Getting to a bike race the hardest part | PostIndependent.com
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Getting to a bike race the hardest part

FemaelstromAlison OsiusGlenwood Springs, CO Colorado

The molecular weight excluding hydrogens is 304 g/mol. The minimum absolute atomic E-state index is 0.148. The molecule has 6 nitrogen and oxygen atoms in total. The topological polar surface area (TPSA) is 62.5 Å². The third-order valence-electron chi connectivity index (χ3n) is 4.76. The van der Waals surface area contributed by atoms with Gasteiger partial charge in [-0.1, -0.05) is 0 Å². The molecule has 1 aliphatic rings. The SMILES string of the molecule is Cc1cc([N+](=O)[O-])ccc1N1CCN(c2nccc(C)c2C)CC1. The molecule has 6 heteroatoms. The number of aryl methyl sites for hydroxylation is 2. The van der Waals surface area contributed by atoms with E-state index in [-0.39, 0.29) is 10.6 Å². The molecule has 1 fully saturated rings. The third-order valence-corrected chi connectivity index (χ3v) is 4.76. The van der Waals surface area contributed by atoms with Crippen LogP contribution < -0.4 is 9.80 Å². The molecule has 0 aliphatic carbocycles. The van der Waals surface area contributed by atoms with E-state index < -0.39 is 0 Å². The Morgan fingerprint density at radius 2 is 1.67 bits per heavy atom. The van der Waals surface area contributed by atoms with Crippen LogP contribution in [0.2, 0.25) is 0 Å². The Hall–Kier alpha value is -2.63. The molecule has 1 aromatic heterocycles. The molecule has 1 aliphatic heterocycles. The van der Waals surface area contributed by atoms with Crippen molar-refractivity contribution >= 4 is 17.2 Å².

We arrived at Don Gilberto’s, a takeout place in Montrose, to find our friend Laurie and five kids at a table. All of us were headed for the same mountain-bike race in Telluride. Laurie left home over two hours before we did, just after installing a beefy, costly bike rack on the back of the family RV.The rack had been falling off, Laurie told us in despair, and the bikes dragging: “We’ve already lost one front end.” The bike rack, the kids in her group calculated, carries over $20,000 in cargo. That might sound shocking except that Laurie’s son, Sam, 17, works in a bike shop and built his own bike; another bike was on loan from the shop; and another belongs her husband, who was at his niece’s rehearsal dinner (though skipping the wedding). All the bikes were stacked in the RV among the passengers.I can’t say my day, which happened to be my birthday, had gone so smoothly, either. The first thing I saw that morning in the driveway, as I hurried off for work, where we were on deadline, was my car with a flat tire.Finally arriving at the familiar campground right at the base of the town of Telluride, we joined Lori (similar name, different person), who had struggled all day with Internet problems in trying to reserve a discount group condo for the bike-series finale, while having to pack for camping and also to pick up a huge fish tank (another story), and while her highly-trained avalanche dog Kaya ran away twice. The first time, Kaya came home having rolled in feces; then, as her soiled collar swished in the washing machine, Kaya escaped again, this time with no identification.Lori’s day was about to get worse. In the night, her son Tanner threw up eight times. It’s bad enough when a child throws up in a house, with a washing machine nearby. It’s worse in a camper with doors that automatically lock, impeding exit.The next morning Tanner, wanting to bike race, airily answered my concerned queries with, “Oh, I’m fine!”That night, after the kids practiced their downhill course, a few of us dropped by the home of some local friends. The collective kids, seven boys aged 8 to 13, and one girl, Griffin, 10, vanished downstairs.I eventually strolled to the den containing them, peered through frosted-glass doors, and heard a sentry cry, “Everyone stop!”All turned frozen smiles to me. Tanner and Taggert were flat on their backs, panting, on enormous beanbag chairs.”What’s going on?” I said.”Nothing,” they chorused. Tanner and Taggert pant the word.Later we got the full rundown, and were amazed – that no one went to the hospital. The boys had held a wrestling tournament, as they delicately couch it; they really call the game Fight. As each stepped up, he asked, “Who do I fight?”Only the boys had battled, but Griffin had leapt in, vigorously hitting them with pillows.Our younger son, Roy, said brightly, “You fight until someone cries or says, ‘Mercy.’ One time Teddy had me down and I couldn’t breathe, I couldn’t talk, I couldn’t even cry!”When we protested, he hastened to say, “We have a lot of rules. No choking, no scratching, no race cars.” (I asked – trust me, you don’t want to know.) “No typewriters.”Typewriters?”That’s when you get a guy down, and type on his chest. It tickles, it’s torture,” Roy said. “You type something like, ‘Dear Ted, So sorry!’ And – ching!” He hit an imaginary return, smacking his cheek in demonstration.”My neck’s stiff,” Teddy murmured.”I got Madison in a headlock and slowly squeezed,” Roy said. “His jaw was getting pushed sideways.”Madison said fondly, using a small, creaky voice, “I said, ‘Mer-r-r-cy.'”How’d the kids do the next day in the race? However. We’re lucky we made it to the start.Alison Osius lives in Carbondale and can be reached at aosius@hotmail.com.


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